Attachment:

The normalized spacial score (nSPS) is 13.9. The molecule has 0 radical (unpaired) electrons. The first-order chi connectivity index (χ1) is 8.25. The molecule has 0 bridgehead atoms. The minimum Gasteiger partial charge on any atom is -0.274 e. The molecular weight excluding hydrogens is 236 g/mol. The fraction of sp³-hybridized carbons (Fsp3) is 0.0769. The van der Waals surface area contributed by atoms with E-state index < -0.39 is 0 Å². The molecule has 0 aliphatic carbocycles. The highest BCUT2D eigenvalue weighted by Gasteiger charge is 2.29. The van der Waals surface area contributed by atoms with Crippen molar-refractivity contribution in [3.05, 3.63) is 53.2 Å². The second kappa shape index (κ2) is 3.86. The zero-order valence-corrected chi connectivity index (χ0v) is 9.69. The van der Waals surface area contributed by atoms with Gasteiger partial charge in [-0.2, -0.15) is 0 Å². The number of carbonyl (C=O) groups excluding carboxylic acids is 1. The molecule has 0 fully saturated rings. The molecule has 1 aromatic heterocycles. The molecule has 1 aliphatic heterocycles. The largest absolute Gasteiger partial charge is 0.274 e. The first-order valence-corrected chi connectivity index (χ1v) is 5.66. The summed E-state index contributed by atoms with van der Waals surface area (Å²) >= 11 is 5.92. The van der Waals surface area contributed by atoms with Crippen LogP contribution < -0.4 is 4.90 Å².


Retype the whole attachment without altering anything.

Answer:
The normalized spacial score (nSPS) is 13.9. The molecule has 0 radical (unpaired) electrons. The first-order chi connectivity index (χ1) is 8.25. The molecule has 0 bridgehead atoms. The minimum Gasteiger partial charge on any atom is -0.274 e. The molecular weight excluding hydrogens is 236 g/mol. The fraction of sp³-hybridized carbons (Fsp3) is 0.0769. The van der Waals surface area contributed by atoms with E-state index < -0.39 is 0 Å². The molecule has 0 aliphatic carbocycles. The highest BCUT2D eigenvalue weighted by Gasteiger charge is 2.29. The van der Waals surface area contributed by atoms with Crippen molar-refractivity contribution in [3.05, 3.63) is 53.2 Å². The second kappa shape index (κ2) is 3.86. The zero-order valence-corrected chi connectivity index (χ0v) is 9.69. The van der Waals surface area contributed by atoms with Gasteiger partial charge in [-0.2, -0.15) is 0 Å². The number of carbonyl (C=O) groups excluding carboxylic acids is 1. The molecule has 0 fully saturated rings. The molecule has 1 aromatic heterocycles. The molecule has 1 aliphatic heterocycles. The largest absolute Gasteiger partial charge is 0.274 e. The first-order valence-corrected chi connectivity index (χ1v) is 5.66. The summed E-state index contributed by atoms with van der Waals surface area (Å²) >= 11 is 5.92. The van der Waals surface area contributed by atoms with Crippen LogP contribution < -0.4 is 4.90 Å².